It is estimated today that there are around 25,000 people of African descent living in India spread across several states but mostly concentrated in Karnataka and Gujarat. Known as the Sidi they have fully integrated into modern day India yet managed to retain small aspects of their African heritage especially in their appearance and their music. Despite Gujarat and Karnataka having equally large populations that are un-connected and are separated more through religion than their common African heritage. The Sidi of Gujarat are predominantly Muslim with those in Karnataka mostly Christian or Hindu.

In contrast to the trans-Atlantic trade, those who were brought to India were sometimes able to rise to positions of power through their position in the military. Some became so powerful from their connection to Maharajah’s, where they initially worked as bodyguards or soldiers, that they rose to become King’s in their own right controlling Kingdoms within India, the direct descendants of which still survive today. Those not used as soldiers generally worked as domestic helpers, concubines, ship-hands and in other industries such as agate mining.

Modern day research has focused largely on the Gujarat population who as Muslim’s fervently worship the Sidi saint of Bava Gor, believed to be an Ethiopian wandering faqir and trader, and every year is celebrated in a multi-day and night ceremony of music, dancing and spirit possession called Urs. This has kept their music culture alive and strong with groups regularly traveling within India and abroad to perform.

the sheedi of pakistan

Both slaves and traders arrived in Pakistan from Africa through the ports of Baluchistan and Sindh where their work ranged from dockworkers, miners, domestic servants, farm workers, concubines to body guards. Known as the Sheedi, Pakistan has the largest people of African descent in South Asia, living in mostly what is today the Province of Sindh and Baluchistan, and numbering around 50,000.

In modern-day Pakistan streets names like Mombassa Street in Karachi show clues to its African heritage of this region and the largest population of Sheedi live in an area of Karachi called Lyari. But also throughout Sindh province, and particularly in remote villages in a region bordering India many Sheedi villages can be found. Pakistan’s most famous Sheedi, who’s story is actually taught to school children in history books, is that of Hosh Mohammed Sheedi. In 1843 he commanded an army against the British during the Battle of Dabbo which, despite loosing, delayed the annexation of the Province of Sindh to Imperial Britain. Every year the Sheedi mark the anniversary of Host Sheedi’s death with a special ceremony.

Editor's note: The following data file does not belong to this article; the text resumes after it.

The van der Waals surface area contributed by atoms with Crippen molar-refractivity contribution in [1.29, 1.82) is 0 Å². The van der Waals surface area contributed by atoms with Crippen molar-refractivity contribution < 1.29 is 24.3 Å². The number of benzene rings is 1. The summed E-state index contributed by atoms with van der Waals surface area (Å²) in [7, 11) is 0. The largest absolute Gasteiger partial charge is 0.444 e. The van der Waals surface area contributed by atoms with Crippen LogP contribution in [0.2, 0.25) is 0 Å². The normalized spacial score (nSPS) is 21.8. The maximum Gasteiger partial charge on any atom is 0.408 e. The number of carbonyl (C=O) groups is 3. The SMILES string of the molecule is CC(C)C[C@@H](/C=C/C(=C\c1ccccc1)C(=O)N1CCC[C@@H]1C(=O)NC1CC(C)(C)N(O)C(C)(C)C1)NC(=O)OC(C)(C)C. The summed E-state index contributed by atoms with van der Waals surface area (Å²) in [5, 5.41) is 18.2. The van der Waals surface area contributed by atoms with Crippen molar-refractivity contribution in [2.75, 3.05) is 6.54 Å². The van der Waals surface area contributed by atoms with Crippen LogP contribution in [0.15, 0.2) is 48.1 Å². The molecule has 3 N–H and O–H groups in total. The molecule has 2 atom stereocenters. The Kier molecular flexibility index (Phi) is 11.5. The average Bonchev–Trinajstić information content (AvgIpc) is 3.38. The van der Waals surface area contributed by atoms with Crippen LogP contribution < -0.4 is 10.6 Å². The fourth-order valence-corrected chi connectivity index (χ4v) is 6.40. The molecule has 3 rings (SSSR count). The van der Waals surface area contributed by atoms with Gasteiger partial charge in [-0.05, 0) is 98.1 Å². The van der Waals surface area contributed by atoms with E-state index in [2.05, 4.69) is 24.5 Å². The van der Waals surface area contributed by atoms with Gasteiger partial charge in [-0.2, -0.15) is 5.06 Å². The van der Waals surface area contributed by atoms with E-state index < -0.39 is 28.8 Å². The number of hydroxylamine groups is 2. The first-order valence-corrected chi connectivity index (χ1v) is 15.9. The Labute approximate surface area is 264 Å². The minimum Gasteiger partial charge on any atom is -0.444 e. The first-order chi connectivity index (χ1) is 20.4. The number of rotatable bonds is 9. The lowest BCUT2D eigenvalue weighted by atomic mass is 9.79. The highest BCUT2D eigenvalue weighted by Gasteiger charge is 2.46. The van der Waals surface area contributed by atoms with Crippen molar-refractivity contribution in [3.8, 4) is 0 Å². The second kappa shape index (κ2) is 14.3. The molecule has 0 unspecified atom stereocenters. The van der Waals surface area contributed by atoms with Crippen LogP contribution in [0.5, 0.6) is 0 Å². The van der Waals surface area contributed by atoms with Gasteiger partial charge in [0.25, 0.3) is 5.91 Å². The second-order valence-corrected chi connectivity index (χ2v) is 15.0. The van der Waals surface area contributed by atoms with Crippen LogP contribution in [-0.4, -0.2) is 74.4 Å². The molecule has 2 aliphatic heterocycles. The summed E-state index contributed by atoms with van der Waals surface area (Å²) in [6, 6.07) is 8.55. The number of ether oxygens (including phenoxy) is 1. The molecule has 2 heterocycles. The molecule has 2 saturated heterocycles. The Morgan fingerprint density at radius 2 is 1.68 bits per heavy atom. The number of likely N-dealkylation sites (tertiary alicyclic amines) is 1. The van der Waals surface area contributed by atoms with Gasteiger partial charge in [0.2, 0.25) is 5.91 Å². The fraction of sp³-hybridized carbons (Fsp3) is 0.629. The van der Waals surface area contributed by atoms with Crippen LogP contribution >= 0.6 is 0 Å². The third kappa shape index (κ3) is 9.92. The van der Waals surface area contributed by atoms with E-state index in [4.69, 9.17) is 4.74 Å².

Today, the Sheedi live on the fringes of society, often poor with little access to good schools and jobs. As a result they have formed various strong and active community organizations that directly assist and help the development of their communities.

afro-sri lankans

On September 24th 2017, the last remaining Afro-Sri Lankan’s commemorated what they believe to be their 500-year anniversary of their presence and 200 years since the Abolition of Slavery on the island. These hugely significant dates mark when they believe the first African slaves arrived on the island and when they were eventually freed.

Held at their local Catholic church, almost one thousand local people gathered to watch as the small, separated pockets of Afro-Sri Lankans came together for the first time in decades and celebrated their culture, traditions and delicate existence.

Out of all communities of African diaspora communities surrounding the Indian Ocean those of Sri Lanka are by far the smallest and most fragile. The first African slaves were first brought by the Portuguese, followed by the Dutch and finally the British as the various colonial powers battled for control of the country and its resources.

After the Abolition of the Slave Trade Act was passed in the British Parliament in 1807, the process of putting an end to slavery began in British controlled territories. Once freed and unable to return, they married and became part of Sri Lankan society. A century later the Afro-Sri Lankan population was believed to be around 6000 strong. Today, that number has dwindled to less than 300.